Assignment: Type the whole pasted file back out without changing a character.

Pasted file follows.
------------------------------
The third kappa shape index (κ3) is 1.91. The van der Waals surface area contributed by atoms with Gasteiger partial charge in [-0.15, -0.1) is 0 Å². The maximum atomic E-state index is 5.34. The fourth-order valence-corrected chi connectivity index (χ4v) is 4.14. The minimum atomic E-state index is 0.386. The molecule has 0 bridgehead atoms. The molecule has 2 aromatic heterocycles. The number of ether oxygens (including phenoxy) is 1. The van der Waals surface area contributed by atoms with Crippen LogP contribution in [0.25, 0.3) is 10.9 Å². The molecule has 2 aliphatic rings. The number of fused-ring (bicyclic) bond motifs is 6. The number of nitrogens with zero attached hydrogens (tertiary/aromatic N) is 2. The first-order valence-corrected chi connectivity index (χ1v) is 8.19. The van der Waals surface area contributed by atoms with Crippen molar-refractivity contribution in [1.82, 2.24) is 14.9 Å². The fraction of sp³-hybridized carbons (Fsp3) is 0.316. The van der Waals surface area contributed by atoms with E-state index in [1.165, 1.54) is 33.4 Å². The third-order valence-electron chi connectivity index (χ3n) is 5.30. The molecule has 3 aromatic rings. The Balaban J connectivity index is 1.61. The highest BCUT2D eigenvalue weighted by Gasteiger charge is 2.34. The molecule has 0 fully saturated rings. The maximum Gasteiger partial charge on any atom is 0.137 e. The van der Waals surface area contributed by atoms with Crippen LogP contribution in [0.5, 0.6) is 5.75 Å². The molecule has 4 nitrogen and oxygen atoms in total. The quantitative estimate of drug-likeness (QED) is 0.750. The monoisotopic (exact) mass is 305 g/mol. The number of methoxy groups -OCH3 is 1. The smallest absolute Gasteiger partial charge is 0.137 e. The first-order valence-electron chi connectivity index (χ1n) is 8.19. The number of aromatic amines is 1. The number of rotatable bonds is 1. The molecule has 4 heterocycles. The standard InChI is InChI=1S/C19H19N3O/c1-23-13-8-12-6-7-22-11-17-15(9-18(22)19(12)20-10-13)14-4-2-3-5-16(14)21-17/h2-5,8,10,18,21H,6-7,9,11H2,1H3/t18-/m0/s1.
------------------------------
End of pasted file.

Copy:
The third kappa shape index (κ3) is 1.91. The van der Waals surface area contributed by atoms with Gasteiger partial charge in [-0.15, -0.1) is 0 Å². The maximum atomic E-state index is 5.34. The fourth-order valence-corrected chi connectivity index (χ4v) is 4.14. The minimum atomic E-state index is 0.386. The molecule has 0 bridgehead atoms. The molecule has 2 aromatic heterocycles. The number of ether oxygens (including phenoxy) is 1. The van der Waals surface area contributed by atoms with Crippen LogP contribution in [0.25, 0.3) is 10.9 Å². The molecule has 2 aliphatic rings. The number of fused-ring (bicyclic) bond motifs is 6. The number of nitrogens with zero attached hydrogens (tertiary/aromatic N) is 2. The first-order valence-corrected chi connectivity index (χ1v) is 8.19. The van der Waals surface area contributed by atoms with Crippen molar-refractivity contribution in [1.82, 2.24) is 14.9 Å². The fraction of sp³-hybridized carbons (Fsp3) is 0.316. The van der Waals surface area contributed by atoms with E-state index in [1.165, 1.54) is 33.4 Å². The third-order valence-electron chi connectivity index (χ3n) is 5.30. The molecule has 3 aromatic rings. The Balaban J connectivity index is 1.61. The highest BCUT2D eigenvalue weighted by Gasteiger charge is 2.34. The molecule has 0 fully saturated rings. The maximum Gasteiger partial charge on any atom is 0.137 e. The van der Waals surface area contributed by atoms with Crippen LogP contribution in [0.5, 0.6) is 5.75 Å². The molecule has 4 nitrogen and oxygen atoms in total. The quantitative estimate of drug-likeness (QED) is 0.750. The monoisotopic (exact) mass is 305 g/mol. The number of methoxy groups -OCH3 is 1. The smallest absolute Gasteiger partial charge is 0.137 e. The first-order valence-electron chi connectivity index (χ1n) is 8.19. The number of aromatic amines is 1. The number of rotatable bonds is 1. The molecule has 4 heterocycles. The standard InChI is InChI=1S/C19H19N3O/c1-23-13-8-12-6-7-22-11-17-15(9-18(22)19(12)20-10-13)14-4-2-3-5-16(14)21-17/h2-5,8,10,18,21H,6-7,9,11H2,1H3/t18-/m0/s1.